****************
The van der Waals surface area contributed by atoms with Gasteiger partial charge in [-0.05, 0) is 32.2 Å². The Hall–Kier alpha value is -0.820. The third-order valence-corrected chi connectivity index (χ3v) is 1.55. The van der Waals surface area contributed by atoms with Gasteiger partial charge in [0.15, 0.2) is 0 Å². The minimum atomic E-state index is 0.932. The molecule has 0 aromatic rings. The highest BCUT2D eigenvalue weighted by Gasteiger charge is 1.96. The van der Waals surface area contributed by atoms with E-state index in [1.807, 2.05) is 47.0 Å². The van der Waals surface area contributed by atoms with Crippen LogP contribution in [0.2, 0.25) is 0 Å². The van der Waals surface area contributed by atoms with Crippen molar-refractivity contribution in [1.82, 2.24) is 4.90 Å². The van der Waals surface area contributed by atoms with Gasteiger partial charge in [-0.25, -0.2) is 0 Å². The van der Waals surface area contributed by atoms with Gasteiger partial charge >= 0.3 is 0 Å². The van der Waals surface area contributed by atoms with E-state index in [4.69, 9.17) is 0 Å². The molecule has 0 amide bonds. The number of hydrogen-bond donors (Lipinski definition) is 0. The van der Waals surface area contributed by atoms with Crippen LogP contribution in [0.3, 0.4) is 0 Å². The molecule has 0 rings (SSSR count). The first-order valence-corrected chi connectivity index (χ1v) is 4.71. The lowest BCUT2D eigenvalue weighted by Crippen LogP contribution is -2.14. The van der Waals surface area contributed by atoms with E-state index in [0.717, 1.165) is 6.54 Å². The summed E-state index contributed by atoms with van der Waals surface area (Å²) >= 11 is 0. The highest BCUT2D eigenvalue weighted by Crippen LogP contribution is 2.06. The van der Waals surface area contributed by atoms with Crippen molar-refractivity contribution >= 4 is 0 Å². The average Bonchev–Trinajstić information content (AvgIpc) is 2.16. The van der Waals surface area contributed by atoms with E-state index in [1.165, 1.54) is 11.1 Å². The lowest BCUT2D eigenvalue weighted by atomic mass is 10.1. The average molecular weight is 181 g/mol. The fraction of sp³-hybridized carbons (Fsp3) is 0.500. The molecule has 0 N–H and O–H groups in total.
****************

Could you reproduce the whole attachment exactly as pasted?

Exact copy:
The van der Waals surface area contributed by atoms with Gasteiger partial charge in [-0.05, 0) is 32.2 Å². The Hall–Kier alpha value is -0.820. The third-order valence-corrected chi connectivity index (χ3v) is 1.55. The van der Waals surface area contributed by atoms with Gasteiger partial charge in [0.15, 0.2) is 0 Å². The minimum atomic E-state index is 0.932. The molecule has 0 aromatic rings. The highest BCUT2D eigenvalue weighted by Gasteiger charge is 1.96. The van der Waals surface area contributed by atoms with E-state index in [1.807, 2.05) is 47.0 Å². The van der Waals surface area contributed by atoms with Crippen LogP contribution in [0.2, 0.25) is 0 Å². The van der Waals surface area contributed by atoms with Crippen molar-refractivity contribution in [1.82, 2.24) is 4.90 Å². The van der Waals surface area contributed by atoms with Gasteiger partial charge in [-0.25, -0.2) is 0 Å². The van der Waals surface area contributed by atoms with Gasteiger partial charge >= 0.3 is 0 Å². The van der Waals surface area contributed by atoms with E-state index in [4.69, 9.17) is 0 Å². The molecule has 0 amide bonds. The number of hydrogen-bond donors (Lipinski definition) is 0. The van der Waals surface area contributed by atoms with Crippen LogP contribution in [0.3, 0.4) is 0 Å². The molecule has 0 rings (SSSR count). The first-order valence-corrected chi connectivity index (χ1v) is 4.71. The lowest BCUT2D eigenvalue weighted by Crippen LogP contribution is -2.14. The van der Waals surface area contributed by atoms with E-state index in [0.717, 1.165) is 6.54 Å². The summed E-state index contributed by atoms with van der Waals surface area (Å²) >= 11 is 0. The highest BCUT2D eigenvalue weighted by Crippen LogP contribution is 2.06. The van der Waals surface area contributed by atoms with Crippen molar-refractivity contribution >= 4 is 0 Å². The average Bonchev–Trinajstić information content (AvgIpc) is 2.16. The van der Waals surface area contributed by atoms with E-state index in [1.165, 1.54) is 11.1 Å². The lowest BCUT2D eigenvalue weighted by atomic mass is 10.1. The average molecular weight is 181 g/mol. The fraction of sp³-hybridized carbons (Fsp3) is 0.500. The molecule has 0 N–H and O–H groups in total.